Holy Mola: Scientists Spot World's Largest Bony Fish

Scientists aboard the E/V Nautilus spotted the world's largest bony fish, the Mola mola. (Image credit: E/V Nautilus)

Scientists aboard a research vessel were treated to a sighting of the world's largest bony fish: the Mola mola.

The gigantic Mola mola is the heaviest of all the bony fish. These fish can measure 14 feet (4.3 meters) vertically and 10 feet (3 m) horizontally, and weigh nearly 5,000 lbs. (2,300 kilograms), according to National Geographic. Because the Mola mola's back fin never grows, it has a bullet-like shape and looks like a slow-swimming saucer.

The Mola mola, also known as an ocean sunfish, is commonly seen throughout the world's oceans and is considered evolutionarily advanced as they are thought to be one of the most recent fish families. However, scientists know very little about the bony fish. [What the Heck?! Images of Evolution's Extreme Oddities]

"Their actual biology is relatively little known," Rich Bell, a fisheries scientist aboard the Exploration Vessel (E/V) Nautilus, who was part of the team that saw the Mola mola, told Live Science. "Mating, their growth, migration patterns, are not particularly well-known."

Despite its bizarre shape and large size, the Mola mola can actually launch itself out of the water into the air, according to Katelyn Standerfer, a science communication fellow aboard the E/V Nautilus.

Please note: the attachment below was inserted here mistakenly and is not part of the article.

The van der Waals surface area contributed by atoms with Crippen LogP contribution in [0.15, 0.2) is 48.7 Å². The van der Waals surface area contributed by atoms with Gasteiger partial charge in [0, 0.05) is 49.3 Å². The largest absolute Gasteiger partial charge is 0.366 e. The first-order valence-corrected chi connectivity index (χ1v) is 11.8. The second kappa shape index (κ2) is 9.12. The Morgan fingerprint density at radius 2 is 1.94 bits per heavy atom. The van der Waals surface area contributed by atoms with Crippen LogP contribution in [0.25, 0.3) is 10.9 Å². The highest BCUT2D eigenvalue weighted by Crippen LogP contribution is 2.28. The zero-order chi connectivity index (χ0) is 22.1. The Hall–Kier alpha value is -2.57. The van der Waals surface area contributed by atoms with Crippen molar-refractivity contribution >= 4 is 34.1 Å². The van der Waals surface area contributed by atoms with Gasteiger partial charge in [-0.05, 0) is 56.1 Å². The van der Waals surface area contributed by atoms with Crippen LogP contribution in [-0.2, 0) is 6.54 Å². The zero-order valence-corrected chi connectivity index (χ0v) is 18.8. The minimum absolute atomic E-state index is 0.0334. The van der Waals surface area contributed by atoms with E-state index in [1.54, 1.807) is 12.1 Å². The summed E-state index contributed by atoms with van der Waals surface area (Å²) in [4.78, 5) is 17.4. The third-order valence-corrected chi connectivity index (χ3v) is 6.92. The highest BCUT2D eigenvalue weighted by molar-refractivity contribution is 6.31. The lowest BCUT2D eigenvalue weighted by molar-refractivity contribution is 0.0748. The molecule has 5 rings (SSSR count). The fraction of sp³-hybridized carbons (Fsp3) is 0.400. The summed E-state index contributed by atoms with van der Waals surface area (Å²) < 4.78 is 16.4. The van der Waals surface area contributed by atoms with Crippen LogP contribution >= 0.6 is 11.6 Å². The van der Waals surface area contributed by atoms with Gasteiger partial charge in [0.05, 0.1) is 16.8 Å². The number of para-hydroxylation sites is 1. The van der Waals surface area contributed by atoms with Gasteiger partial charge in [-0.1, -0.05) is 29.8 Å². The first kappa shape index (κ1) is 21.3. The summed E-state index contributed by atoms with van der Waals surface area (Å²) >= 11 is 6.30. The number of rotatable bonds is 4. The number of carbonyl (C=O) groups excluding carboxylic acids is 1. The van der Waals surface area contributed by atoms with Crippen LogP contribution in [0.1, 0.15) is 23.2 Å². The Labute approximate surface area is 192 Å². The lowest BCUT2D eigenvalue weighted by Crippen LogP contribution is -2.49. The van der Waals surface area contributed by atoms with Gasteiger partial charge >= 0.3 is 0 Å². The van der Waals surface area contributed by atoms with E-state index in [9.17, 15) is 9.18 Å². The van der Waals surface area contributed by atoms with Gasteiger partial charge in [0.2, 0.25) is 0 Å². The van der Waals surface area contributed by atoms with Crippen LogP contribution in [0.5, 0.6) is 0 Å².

"They're just such odd-looking fish," Standerfer told Live Science. "They fascinate me because there is so little known about them despite their large size. Seeing one on our dive was the highlight of my trip aboard the E/V Nautilus."

The vessel is currently on a four-month expedition to explore the eastern Pacific Ocean. Operated by the Ocean Exploration Trust, a nonprofit organization founded by oceanographer Robert Ballard, the E/V Nautilus' mission is to explore the oceans and seek out the unknown. On past expeditions, the research vessel has discovered previously unseen shipwrecks and elusive sea creatures. Just last week, the researchers found a mysterious purple sea orb that scientists have yet to identify.

Spotting sea creatures during these expeditions, though perhaps not the direct mission of the expedition, provides samples and observations for a range of disciplines and scientists, according to the E/V Nautilus team. Sightings of known fish, such as the Mola mola, can expand scientific knowledge about the range or depth of the species, said E/V Nautilus spokesperson Susan Poulton. It is also possible for the researchers to observe new behaviors of the fish,

The exploration vessel's use of remotely operated vehicles can alter the scientific results, however, Bell said, as the noise and light may affect what researchers see during the mission.

"We're never really sure if that's drawing certain fish toward us or scaring them away, but our presence can affect what we see and which species we encounter while we're exploring," Bell said.

Original article on Live Science.

Kacey Deamer
Staff Writer
Kacey Deamer is a journalist for Live Science, covering planet earth and innovation. She has previously reported for Mother Jones, the Reporter's Committee for Freedom of the Press, Neon Tommy and more. After completing her undergraduate degree in journalism and environmental studies at Ithaca College, Kacey pursued her master's in Specialized Journalism: Climate Change at USC Annenberg. Follow Kacey on Twitter.